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Implementing Cancer Survivorship Care Planning: Workshop Summary
Effects Steering Committee to disseminate and implement follow-up guidelines, and (2) from sitting on the American Academy of Family Physicians’ Commission on Clinical Policy and Research, the body that reviews and collaboratively develops guidelines that are adopted by members of the American Academy of Family Physicians.
Evidence-based guidelines are useful in promoting high-quality care, standardizing and facilitating the care of complex patients, and providing a rubric or a set of accepted measures for process evaluation. While they are valuable, there are some pitfalls associated with the use of guidelines. First, the large number of published guidelines may overwhelm and confuse practicing physicians. Second, some physicians reject guidelines because they may not take into consideration the complexities facing their patients. Guidelines may also be perceived to be dictating clinical decisions.
The Children’s Oncology Group (COG) long-term follow-up guidelines were developed by a late effects committee cochaired by Melissa Hudson and Wendy Landier over the course of several years. COG is a 244-institution clinical trial consortium. The pediatric community has over the past 15 years wrestled with the issues under discussion at this workshop. Much has been learned from the pediatric experience, and it would be unfortunate if this experience were not applied productively to the challenges ahead in the adult survivor arena.
The goal of the COG guideline effort was to standardize and enhance follow-up care throughout the life span of the survivor. The focus has been on screening for late effects rather than screening for relapse or recurrence, as these were already embedded in ongoing protocols. The COG guidelines start to apply at 2 years following the completion of cancer therapy. The intended users of the guidelines are clinicians who provide health care for pediatric cancer survivors regardless of their age and their care setting.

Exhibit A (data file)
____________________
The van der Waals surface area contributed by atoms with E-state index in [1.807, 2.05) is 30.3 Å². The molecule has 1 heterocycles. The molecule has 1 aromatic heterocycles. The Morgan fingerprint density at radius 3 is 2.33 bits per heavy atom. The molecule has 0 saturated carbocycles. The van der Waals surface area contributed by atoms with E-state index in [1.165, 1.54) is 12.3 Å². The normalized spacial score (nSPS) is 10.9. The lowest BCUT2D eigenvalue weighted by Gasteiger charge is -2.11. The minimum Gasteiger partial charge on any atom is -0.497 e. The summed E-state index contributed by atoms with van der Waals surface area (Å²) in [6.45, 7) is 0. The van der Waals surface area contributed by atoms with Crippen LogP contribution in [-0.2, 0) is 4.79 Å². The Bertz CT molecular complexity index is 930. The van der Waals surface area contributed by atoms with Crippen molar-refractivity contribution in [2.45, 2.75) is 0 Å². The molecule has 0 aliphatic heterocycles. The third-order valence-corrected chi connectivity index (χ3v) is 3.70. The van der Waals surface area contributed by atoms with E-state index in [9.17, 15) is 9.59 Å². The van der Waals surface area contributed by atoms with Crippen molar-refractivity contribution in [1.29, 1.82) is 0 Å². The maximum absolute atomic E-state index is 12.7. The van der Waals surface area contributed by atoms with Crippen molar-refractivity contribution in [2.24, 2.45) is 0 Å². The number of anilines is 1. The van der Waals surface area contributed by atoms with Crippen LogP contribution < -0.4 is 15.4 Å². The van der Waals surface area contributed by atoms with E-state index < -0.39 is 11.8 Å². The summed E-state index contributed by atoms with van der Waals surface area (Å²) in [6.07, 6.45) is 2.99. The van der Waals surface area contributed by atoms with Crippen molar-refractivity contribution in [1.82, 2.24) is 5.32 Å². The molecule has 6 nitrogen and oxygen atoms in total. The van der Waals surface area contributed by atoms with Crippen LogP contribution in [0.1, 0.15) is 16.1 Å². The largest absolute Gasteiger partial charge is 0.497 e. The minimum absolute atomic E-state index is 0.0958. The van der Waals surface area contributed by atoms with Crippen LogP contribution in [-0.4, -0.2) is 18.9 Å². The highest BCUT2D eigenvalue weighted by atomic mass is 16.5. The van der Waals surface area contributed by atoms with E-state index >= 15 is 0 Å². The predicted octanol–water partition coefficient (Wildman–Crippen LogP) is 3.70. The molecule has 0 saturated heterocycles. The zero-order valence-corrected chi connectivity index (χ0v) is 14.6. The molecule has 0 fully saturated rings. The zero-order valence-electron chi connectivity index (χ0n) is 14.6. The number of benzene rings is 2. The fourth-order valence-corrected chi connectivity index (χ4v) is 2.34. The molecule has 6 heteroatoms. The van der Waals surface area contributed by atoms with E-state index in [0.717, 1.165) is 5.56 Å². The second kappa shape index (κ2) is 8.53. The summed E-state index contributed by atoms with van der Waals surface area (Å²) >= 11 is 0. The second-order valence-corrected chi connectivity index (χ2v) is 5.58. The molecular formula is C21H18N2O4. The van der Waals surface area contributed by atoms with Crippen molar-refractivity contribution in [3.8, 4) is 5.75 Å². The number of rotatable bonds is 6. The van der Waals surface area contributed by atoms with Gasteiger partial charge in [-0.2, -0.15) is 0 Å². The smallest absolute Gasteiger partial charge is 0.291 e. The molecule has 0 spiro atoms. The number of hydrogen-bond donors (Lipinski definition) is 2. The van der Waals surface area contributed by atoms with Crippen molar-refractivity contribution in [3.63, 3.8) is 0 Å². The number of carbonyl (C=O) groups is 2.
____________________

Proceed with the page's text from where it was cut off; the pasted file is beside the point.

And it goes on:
To develop the guidelines, more than a year was spent conducting in-depth literature reviews, synthesizing the literature, achieving multidisciplinary group consensus, and submitting the guidelines to external review. Some refinements have been made following their initial dissemination in September 2003.
A hybrid approach was used in guideline development. The large body of evidence linking therapeutic exposures and late effects was reviewed and scored according to quality. There are very few studies that examine how surveillance affects outcomes, in part because of the relatively small numbers of pediatric cancer survivors. Consequently, expert clinical experience and principles of screening in the general population and other high-risk groups was relied on for the aspects of care considered as part of the guideline development process.